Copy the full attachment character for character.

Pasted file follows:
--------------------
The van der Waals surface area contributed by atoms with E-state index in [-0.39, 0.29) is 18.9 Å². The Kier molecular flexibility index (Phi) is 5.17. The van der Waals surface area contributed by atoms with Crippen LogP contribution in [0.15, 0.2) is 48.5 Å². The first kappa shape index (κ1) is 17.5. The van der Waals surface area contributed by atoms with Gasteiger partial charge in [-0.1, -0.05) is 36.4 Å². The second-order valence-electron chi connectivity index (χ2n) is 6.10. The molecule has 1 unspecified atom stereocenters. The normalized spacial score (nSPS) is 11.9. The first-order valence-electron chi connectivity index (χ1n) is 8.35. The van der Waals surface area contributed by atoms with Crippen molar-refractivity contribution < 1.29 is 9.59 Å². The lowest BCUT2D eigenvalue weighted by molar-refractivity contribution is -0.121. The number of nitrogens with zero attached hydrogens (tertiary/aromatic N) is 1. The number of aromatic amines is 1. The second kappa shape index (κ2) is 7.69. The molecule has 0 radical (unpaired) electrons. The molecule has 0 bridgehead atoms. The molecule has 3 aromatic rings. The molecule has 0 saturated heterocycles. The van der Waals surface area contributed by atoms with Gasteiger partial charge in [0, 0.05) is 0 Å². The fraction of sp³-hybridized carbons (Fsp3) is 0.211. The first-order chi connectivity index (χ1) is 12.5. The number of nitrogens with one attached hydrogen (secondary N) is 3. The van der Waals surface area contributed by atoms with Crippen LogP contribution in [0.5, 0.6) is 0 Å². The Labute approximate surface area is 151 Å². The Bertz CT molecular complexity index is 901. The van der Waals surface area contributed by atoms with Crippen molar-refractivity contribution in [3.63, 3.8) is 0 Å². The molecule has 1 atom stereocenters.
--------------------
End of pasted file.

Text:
The van der Waals surface area contributed by atoms with E-state index in [-0.39, 0.29) is 18.9 Å². The Kier molecular flexibility index (Phi) is 5.17. The van der Waals surface area contributed by atoms with Crippen LogP contribution in [0.15, 0.2) is 48.5 Å². The first kappa shape index (κ1) is 17.5. The van der Waals surface area contributed by atoms with Gasteiger partial charge in [-0.1, -0.05) is 36.4 Å². The second-order valence-electron chi connectivity index (χ2n) is 6.10. The molecule has 1 unspecified atom stereocenters. The normalized spacial score (nSPS) is 11.9. The first-order valence-electron chi connectivity index (χ1n) is 8.35. The van der Waals surface area contributed by atoms with Crippen molar-refractivity contribution < 1.29 is 9.59 Å². The lowest BCUT2D eigenvalue weighted by molar-refractivity contribution is -0.121. The number of nitrogens with zero attached hydrogens (tertiary/aromatic N) is 1. The number of aromatic amines is 1. The second kappa shape index (κ2) is 7.69. The molecule has 0 radical (unpaired) electrons. The molecule has 0 bridgehead atoms. The molecule has 3 aromatic rings. The molecule has 0 saturated heterocycles. The van der Waals surface area contributed by atoms with Gasteiger partial charge in [0, 0.05) is 0 Å². The fraction of sp³-hybridized carbons (Fsp3) is 0.211. The first-order chi connectivity index (χ1) is 12.5. The number of nitrogens with one attached hydrogen (secondary N) is 3. The van der Waals surface area contributed by atoms with Crippen LogP contribution in [0.5, 0.6) is 0 Å². The Labute approximate surface area is 151 Å². The Bertz CT molecular complexity index is 901. The van der Waals surface area contributed by atoms with Crippen molar-refractivity contribution in [3.63, 3.8) is 0 Å². The molecule has 1 atom stereocenters.